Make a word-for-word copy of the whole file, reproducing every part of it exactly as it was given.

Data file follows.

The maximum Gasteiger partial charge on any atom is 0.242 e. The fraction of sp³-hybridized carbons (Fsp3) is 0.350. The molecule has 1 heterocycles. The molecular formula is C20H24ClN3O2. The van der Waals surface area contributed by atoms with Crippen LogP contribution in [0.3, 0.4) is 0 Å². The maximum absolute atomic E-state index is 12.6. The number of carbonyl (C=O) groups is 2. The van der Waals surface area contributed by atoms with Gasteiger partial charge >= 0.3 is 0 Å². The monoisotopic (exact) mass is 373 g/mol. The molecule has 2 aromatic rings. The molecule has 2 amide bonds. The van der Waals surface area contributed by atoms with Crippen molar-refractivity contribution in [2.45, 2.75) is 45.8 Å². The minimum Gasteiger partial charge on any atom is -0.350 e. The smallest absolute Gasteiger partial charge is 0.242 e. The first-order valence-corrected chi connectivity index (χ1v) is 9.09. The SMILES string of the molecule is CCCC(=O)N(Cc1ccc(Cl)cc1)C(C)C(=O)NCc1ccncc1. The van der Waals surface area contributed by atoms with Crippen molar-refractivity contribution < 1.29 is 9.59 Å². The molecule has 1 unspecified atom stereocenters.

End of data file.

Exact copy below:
The maximum Gasteiger partial charge on any atom is 0.242 e. The fraction of sp³-hybridized carbons (Fsp3) is 0.350. The molecule has 1 heterocycles. The molecular formula is C20H24ClN3O2. The van der Waals surface area contributed by atoms with Crippen LogP contribution in [0.3, 0.4) is 0 Å². The maximum absolute atomic E-state index is 12.6. The number of carbonyl (C=O) groups is 2. The van der Waals surface area contributed by atoms with Gasteiger partial charge >= 0.3 is 0 Å². The monoisotopic (exact) mass is 373 g/mol. The molecule has 2 aromatic rings. The molecule has 2 amide bonds. The van der Waals surface area contributed by atoms with Crippen molar-refractivity contribution in [2.45, 2.75) is 45.8 Å². The minimum Gasteiger partial charge on any atom is -0.350 e. The smallest absolute Gasteiger partial charge is 0.242 e. The first-order valence-corrected chi connectivity index (χ1v) is 9.09. The SMILES string of the molecule is CCCC(=O)N(Cc1ccc(Cl)cc1)C(C)C(=O)NCc1ccncc1. The van der Waals surface area contributed by atoms with Crippen molar-refractivity contribution < 1.29 is 9.59 Å². The molecule has 1 unspecified atom stereocenters.